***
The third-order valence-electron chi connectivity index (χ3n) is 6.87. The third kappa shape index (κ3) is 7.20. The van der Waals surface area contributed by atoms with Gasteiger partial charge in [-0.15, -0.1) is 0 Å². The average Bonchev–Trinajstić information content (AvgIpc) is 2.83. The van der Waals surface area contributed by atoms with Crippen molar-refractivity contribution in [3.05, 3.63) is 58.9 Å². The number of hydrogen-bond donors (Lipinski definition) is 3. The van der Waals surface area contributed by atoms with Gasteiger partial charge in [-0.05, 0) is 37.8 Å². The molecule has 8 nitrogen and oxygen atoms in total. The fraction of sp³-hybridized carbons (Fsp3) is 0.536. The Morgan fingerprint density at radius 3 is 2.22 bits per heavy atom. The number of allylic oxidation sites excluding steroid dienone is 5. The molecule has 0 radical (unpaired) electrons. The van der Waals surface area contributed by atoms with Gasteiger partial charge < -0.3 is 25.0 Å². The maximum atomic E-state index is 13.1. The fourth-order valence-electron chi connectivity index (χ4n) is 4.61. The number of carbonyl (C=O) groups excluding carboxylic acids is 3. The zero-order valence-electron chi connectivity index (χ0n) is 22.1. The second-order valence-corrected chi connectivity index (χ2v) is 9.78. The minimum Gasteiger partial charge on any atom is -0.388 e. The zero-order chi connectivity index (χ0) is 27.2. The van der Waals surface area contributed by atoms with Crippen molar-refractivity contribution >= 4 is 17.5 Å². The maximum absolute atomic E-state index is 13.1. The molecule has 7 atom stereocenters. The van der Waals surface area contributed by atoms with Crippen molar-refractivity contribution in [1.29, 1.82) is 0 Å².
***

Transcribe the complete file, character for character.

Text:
The third-order valence-electron chi connectivity index (χ3n) is 6.87. The third kappa shape index (κ3) is 7.20. The van der Waals surface area contributed by atoms with Gasteiger partial charge in [-0.15, -0.1) is 0 Å². The average Bonchev–Trinajstić information content (AvgIpc) is 2.83. The van der Waals surface area contributed by atoms with Crippen molar-refractivity contribution in [3.05, 3.63) is 58.9 Å². The number of hydrogen-bond donors (Lipinski definition) is 3. The van der Waals surface area contributed by atoms with Gasteiger partial charge in [-0.05, 0) is 37.8 Å². The molecule has 8 nitrogen and oxygen atoms in total. The fraction of sp³-hybridized carbons (Fsp3) is 0.536. The Morgan fingerprint density at radius 3 is 2.22 bits per heavy atom. The number of allylic oxidation sites excluding steroid dienone is 5. The molecule has 0 radical (unpaired) electrons. The van der Waals surface area contributed by atoms with Gasteiger partial charge < -0.3 is 25.0 Å². The maximum atomic E-state index is 13.1. The fourth-order valence-electron chi connectivity index (χ4n) is 4.61. The number of carbonyl (C=O) groups excluding carboxylic acids is 3. The zero-order valence-electron chi connectivity index (χ0n) is 22.1. The second-order valence-corrected chi connectivity index (χ2v) is 9.78. The minimum Gasteiger partial charge on any atom is -0.388 e. The zero-order chi connectivity index (χ0) is 27.2. The van der Waals surface area contributed by atoms with Crippen molar-refractivity contribution >= 4 is 17.5 Å². The maximum absolute atomic E-state index is 13.1. The molecule has 7 atom stereocenters. The van der Waals surface area contributed by atoms with Crippen molar-refractivity contribution in [1.29, 1.82) is 0 Å².